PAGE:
Jalen Watts-Jackson, left, was offered a scholarship by Eastern Michigan, Central Michigan and Idaho before choosing Michigan State. (Daniel Mears / Detroit News)
Throughout Mark Dantonio’s tenure in East Lansing, Michigan State has regularly taken under-the-radar players – not highly ranked or highly recruited -- and turned them into All-Big Ten performers and sent them to the NFL.
This year’s prime example is Darqueze Dennard, rated a two-star recruit at his Georgia high school as a senior in 2009. Dennard had only two other offers – from non-BCS schools Middle Tennessee State and Utah State. Now, Dennard is projected as a first-round selection in the NFL draft after winning the Jim Thorpe Award as the best defensive back in the nation.
With that in mind, here are five Michigan State players in the 2014 recruiting class that could follow in that same lineage of success in East Lansing.
OT Nick Padla, Berrien Springs, Mich. -- Padla earned his MSU offer. He came to junior days, visits, camped with the Spartans, and ended the summer without an offer. Rather than commit elsewhere or give up on his dream, he made sure he dominated early-season scrimmages and sent that film to MSU. It intrigued MSU enough to attend one of his early-season games, where his performance was strong enough to seal the deal and earn an offer. That story says it all about the 6-foot-6, 270-pound Padla. He’s a tough, hard-working kid who plays with a nasty disposition.
CB Jalen Watts-Jackson, Orchard Lake St. Mary’s -- When he arrived at Michigan State’s summer camp in June, Watts-Jackson only had offers from three other programs, none from the BCS schools. By the middle of the camp, his quickness and playmaking skills had taken over and he was raising eyebrows with spectacular interceptions and pass breakups. He quickly vaulted ahead of others who were expected to earn offers, and walked away with a Spartan opportunity that he accepted soon after. Now he looks to become the next under-the-radar cover corner the Spartans turn into an All-Big Ten performer.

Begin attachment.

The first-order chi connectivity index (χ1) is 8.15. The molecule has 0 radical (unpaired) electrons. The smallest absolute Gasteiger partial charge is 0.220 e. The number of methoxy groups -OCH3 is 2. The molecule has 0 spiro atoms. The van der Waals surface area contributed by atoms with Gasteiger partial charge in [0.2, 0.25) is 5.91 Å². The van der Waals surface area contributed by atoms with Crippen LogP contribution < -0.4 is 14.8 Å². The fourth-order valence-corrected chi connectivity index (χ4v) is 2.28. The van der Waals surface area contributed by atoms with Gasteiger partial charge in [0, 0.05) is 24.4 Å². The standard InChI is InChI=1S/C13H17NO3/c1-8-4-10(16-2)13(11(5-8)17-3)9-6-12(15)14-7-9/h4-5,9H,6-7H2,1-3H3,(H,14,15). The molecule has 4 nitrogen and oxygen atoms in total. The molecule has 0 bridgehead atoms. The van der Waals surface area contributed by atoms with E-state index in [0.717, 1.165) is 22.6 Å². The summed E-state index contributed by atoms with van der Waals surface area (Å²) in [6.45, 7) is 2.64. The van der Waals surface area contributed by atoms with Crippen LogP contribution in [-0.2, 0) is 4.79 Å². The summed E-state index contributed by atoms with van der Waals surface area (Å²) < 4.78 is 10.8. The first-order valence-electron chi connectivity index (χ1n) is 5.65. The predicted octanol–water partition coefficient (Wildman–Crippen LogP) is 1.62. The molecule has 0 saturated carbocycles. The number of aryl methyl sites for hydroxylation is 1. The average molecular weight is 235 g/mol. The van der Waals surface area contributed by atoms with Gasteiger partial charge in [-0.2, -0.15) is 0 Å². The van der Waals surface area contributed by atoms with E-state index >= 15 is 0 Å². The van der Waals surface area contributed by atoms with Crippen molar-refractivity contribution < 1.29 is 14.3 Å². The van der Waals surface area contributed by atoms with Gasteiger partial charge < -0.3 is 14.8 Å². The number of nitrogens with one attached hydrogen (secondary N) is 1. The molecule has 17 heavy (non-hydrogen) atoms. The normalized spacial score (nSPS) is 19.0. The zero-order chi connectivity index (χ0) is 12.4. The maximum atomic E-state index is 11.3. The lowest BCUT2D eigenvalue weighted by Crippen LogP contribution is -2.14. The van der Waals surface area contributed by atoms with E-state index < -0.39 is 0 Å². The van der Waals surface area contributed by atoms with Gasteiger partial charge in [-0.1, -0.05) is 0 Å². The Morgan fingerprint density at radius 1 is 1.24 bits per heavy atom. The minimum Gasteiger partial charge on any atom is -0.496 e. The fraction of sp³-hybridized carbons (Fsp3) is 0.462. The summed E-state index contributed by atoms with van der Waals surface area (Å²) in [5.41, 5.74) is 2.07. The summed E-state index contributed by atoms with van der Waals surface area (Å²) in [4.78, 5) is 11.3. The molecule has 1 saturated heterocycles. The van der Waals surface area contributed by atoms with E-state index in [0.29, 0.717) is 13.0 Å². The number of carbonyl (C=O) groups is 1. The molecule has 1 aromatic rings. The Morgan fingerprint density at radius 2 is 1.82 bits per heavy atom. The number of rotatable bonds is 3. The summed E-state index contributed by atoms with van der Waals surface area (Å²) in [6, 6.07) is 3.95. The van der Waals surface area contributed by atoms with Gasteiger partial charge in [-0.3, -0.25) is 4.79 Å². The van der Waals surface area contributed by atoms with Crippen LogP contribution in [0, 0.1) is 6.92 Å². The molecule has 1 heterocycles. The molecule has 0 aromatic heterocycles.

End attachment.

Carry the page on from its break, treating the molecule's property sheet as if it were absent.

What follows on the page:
DT David Beedle, Clarkston -- There is a theme here of having to earn offers, and Beedle did just that. He came to camp and showed attributes the Spartan defense values, namely a high motor and toughness. Now up to 6-foot-5 and 280 pounds, he moves better than most kids his size and plays with a lot of tenacity. After helping his team to a state title as a senior by starting on both lines, look for him to battle, claw and push his way onto the field before too long at MSU.
S Matt Morrissey, Lincolnshire, Ill. -- A legacy recruit, Morrissey’s father Jim Morrissey played for the Spartans and in the NFL as a linebacker. At 6-foot-3 and 190 pounds, moving to linebacker is not out of the question for the younger Morrissey. But the same instincts, smarts and ball skills that made him an all-state performer as a safety should allow him to stay there in college. While he may not have blazing 4.3 speed, what he has between his ears and his feel for the game has regularly allowed him to be in the right places at the right times.
LB Deon Drake, Detroit Cass Tech -- After starring as a sophomore for Cass Tech as a running back and linebacker, Drake hurt his knee as a junior and missed a good portion of his senior year. He returned at the end and will be healthy and ready by the time he hits campus. Yet, because he was injured, he does not always get the attention he deserves. He is a good athlete who had the speed to play tailback for one of the state’s top teams, and that ability to run to the football is something the Spartans will take full advantage of.